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Old 08-03-2019, 10:46 AM
 
Location: In a place beyond human comprehension
7,725 posts, read 4,944,555 times
Reputation: 12735
You can't force feelings or attraction. It's either there or it's not. The reason why, exists in the concept itself. It's just not there. Whether you have some other mental blocks going on, that's something you need to figure out. But you honestly sound depressed and should address that.
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Old 08-03-2019, 10:52 AM
 
664 posts, read 504,634 times
Reputation: 742
Quote:
Originally Posted by Auraliea View Post
But you honestly sound depressed and should address that.
^^ This!

Look for help, now!
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Old 08-03-2019, 11:01 AM
 
3,808 posts, read 3,031,650 times
Reputation: 7665
What does your therapist say about this?
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Old 08-03-2019, 11:09 AM
 
Location: Pittsburgh
22,696 posts, read 24,289,693 times
Reputation: 49370
You tried to start dating again way too soon--six months out of a long-term relationship that left you emotionally damaged. You're not in a good place to be present and available to any new woman.
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Old 08-03-2019, 11:09 AM
 
Location: a primitive state
9,909 posts, read 20,233,799 times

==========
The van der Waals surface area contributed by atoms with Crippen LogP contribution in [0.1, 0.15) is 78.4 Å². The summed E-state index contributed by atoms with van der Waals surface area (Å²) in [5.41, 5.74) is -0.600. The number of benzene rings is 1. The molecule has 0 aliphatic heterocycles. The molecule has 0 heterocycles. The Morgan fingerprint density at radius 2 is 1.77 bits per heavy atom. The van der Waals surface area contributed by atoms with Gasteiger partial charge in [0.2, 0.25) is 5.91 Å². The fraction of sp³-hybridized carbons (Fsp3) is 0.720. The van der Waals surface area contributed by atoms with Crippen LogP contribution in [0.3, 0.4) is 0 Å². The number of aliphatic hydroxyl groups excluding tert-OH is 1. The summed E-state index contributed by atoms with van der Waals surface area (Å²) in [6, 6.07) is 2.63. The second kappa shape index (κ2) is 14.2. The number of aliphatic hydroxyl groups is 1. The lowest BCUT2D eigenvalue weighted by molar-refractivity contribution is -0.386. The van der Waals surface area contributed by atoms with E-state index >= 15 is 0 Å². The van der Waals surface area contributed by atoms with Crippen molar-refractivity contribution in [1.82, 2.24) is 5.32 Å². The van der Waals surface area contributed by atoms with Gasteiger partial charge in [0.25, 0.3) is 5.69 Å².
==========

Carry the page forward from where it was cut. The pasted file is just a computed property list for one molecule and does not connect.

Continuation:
Reputation: 12481
You know, some brain meds can also make you feel dead inside. It’s almost as oppressive as the depression they are meant to treat.

You’ve spent the last year going through the proper motions to move on from your last relationship and you’ve gotten good responses from the women you’re dating. There are two things going on: emotionally you haven’t healed yet and the meds, if you’re still taking them, are reducing both your libido and enthusiasm.

Damned if you do, damned if you don’t. Have you talked to your doctor about changing your prescription? There are some that can boost your mood and restore your drive.

If you’re otherwise healthy, add weight training and cardio to your treatment plan. Building muscle increases your testosterone level, or so I’ve been told...haha. The cardio will clear out the mental cobwebs and allow you to burn away some of your anger and remorse. Maybe you need to get out in nature and yell at some rocks or go on a fast.